LA CROSSE –– The sainthood cause for Fr. Joseph Walijewski, a La Crosse diocesan priest who established a Bolivia parish and a Peru orphanage on behalf of the diocese, has been officially opened.
Known affectionately as "Father Joe," the priest established two missionary foundations that are sponsored by the diocese: Holy Cross Parish of Santa Cruz in Bolivia and Casa Hogar Juan Pablo II orphanage in Lurin, Peru.
Bishop William P. Callahan of La Crosse announced the cause was officially open at the Cathedral of St. Joseph the Workman in La Crosse on the feast of St. Joseph, March 19.
The bishop made the announcement through the long-standing custom of hanging the official edict on the cathedral door. The edict invites the public to offer any information on Fr. Walijewski's life that would serve as testimony to help in the canonization process.
A native of Grand Rapids, Mich., he was ordained for the La Crosse Diocese in 1950. He established the parish in Bolivia in the 1950s and the orphanage in Peru in the 1980s. He returned to the La Crosse Diocese for parish work in between missionary assignments. The priest died in 2006 at age 82 in Lima, Peru. He is buried in the grotto near Casa Hogar.
On hand at the cathedral were Andrea Ambrosi, official postulator of Fr. Walijewski's cause in Rome, and his assistant, Madeline Kunz, who interpreted for Ambrosi.
Now the priest will be known as a "servant of God" as his cause is investigated. The effort includes gathering witnesses, documents and other evidence to determine the priest's holiness.
The next step is the declaration of a person's heroic virtues, giving the candidate the title of "venerable." In general, the church must then confirm two miracles before sainthood is declared. The first miracle is needed for beatification and the second for canonization.
According to Ambrosi, the timing of Fr. Walijewski's cause is ideal.
"This process is starting at the perfect time because it is starting a few years after Fr. Walijewski has passed away," he said, with Kunz interpreting. "Oftentimes, causes are begun years after the death of a certain individual. Most likely (in Father Joe's case) the witnesses that are able to testify for his life are probably still living.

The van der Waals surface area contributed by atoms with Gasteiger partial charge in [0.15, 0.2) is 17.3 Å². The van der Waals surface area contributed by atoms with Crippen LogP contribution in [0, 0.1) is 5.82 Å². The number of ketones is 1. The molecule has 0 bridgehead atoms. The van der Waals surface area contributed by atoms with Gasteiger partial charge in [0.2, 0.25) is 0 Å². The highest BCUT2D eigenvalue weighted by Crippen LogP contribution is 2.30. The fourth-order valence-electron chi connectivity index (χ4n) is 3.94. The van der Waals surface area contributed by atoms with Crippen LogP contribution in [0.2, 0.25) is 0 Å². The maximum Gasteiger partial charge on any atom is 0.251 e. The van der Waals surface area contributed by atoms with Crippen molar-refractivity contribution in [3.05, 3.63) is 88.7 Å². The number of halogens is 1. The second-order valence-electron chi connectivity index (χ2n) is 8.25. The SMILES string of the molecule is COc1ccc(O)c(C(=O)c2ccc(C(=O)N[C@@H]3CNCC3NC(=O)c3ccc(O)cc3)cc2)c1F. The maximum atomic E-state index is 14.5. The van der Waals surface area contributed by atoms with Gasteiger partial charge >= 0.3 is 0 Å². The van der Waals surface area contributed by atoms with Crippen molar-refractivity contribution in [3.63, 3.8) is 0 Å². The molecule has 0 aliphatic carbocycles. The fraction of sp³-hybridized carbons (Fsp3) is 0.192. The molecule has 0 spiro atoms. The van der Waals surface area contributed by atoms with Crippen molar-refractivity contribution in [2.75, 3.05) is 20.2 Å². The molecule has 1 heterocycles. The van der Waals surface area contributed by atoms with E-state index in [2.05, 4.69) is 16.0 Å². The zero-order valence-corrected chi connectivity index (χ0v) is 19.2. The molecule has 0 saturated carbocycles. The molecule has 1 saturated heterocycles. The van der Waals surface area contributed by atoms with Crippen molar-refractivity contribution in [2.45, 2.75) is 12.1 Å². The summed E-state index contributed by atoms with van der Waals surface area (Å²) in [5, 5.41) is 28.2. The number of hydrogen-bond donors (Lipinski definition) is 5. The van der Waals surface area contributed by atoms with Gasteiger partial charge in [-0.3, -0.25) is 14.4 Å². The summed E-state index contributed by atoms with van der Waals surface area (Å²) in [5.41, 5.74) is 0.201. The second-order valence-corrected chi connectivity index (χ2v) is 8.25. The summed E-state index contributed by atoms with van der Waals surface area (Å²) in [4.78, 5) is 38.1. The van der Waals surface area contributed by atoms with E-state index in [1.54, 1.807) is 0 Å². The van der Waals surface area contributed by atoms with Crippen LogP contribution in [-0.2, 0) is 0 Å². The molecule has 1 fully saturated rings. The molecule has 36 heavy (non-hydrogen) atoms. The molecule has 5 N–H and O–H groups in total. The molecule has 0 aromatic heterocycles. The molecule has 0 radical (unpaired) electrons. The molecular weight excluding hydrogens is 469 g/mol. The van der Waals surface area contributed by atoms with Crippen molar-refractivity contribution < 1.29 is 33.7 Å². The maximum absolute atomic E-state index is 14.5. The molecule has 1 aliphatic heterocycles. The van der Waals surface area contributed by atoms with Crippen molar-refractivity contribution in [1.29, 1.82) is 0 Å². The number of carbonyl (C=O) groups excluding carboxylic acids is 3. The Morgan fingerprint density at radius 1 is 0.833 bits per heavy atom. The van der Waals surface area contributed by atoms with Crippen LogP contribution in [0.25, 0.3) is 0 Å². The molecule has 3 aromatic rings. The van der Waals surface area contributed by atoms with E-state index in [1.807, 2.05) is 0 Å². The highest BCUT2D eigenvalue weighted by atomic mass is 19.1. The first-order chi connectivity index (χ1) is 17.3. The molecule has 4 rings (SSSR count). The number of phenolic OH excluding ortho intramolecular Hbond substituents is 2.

"When a process or investigation is brought forth through the direct testimony of people who knew the servant of God, the cause obviously has a much better chance of coming to a successful completion," he added.
Bishop Callahan named two diocesan priests and a layperson to help with the investigation of the priest's life.
Father Eric Berns, parochial administrator of Our Lady of Peace Parish in Marshfield, Wis., will represent theological concerns. Canonical affairs will be supervised by Msgr. Richard Gilles, a canon lawyer and pastor of St. Mary Immaculate Conception Parish in Tomah and St. Andrew Parish in Warrens. Adam Wolfe, who teaches at Providence Academy in La Crosse, will oversee historical concerns and chronicle data as it comes in.
"If prayers are answered or specific miracles occur, we would like to know about it at the diocesan offices," the bishop said, adding that both the newly established Fr. Joseph Walijewski Guild website –– www.frjoesguild.org –– and the Diocese of La Crosse website –– www.dioceseoflacrosse.com –– have contact information.
Msgr. Joseph Hirsch is currently pastor at Santa Cruz Parish, which Fr. Walijewski built on his first missionary assignment back in the 1950s. He'll soon be going to Peru to work as director at Casa Hogar. Once he is there he will assemble data on Fr. Walijewski for those working on his cause in La Crosse to review.
"I knew Father Joe for almost 40 years and now I'm working in his first foundation and in a couple months I'll be working in his last foundation," said Msgr. Hirsch. "I find that I am walking in the footsteps — not just reporting on him — with all these various people of two different countries."
Fr. Mark Inglot, Fr. Walijewski's nephew, stated that the late priest's family wasn't surprised at the news about his cause officially being opened, but they were "overwhelmed."
"I obviously grew up with Father Joe and he was my inspiration for my becoming a priest 31 years ago," said the priest, who is pastor of St. Thomas Aquinas Parish in East Lansing, Mich., in the Lansing Diocese.
While his uncle "always had a missionary heart" for "the far reaches of the world," Fr. Inglot said, he was "always available to us as family."
"He visited me at seminary, he came to my ordination and he visited me at one of my parishes," the Michigan pastor said. "I did have the opportunity to visit Fr. Joe at Casa Hogar and blessed to attend his funeral, one of the most moving events I've ever encountered, including my ordination."
O'Brien is on the staff of The Catholic Times, newspaper of the La Crosse Diocese.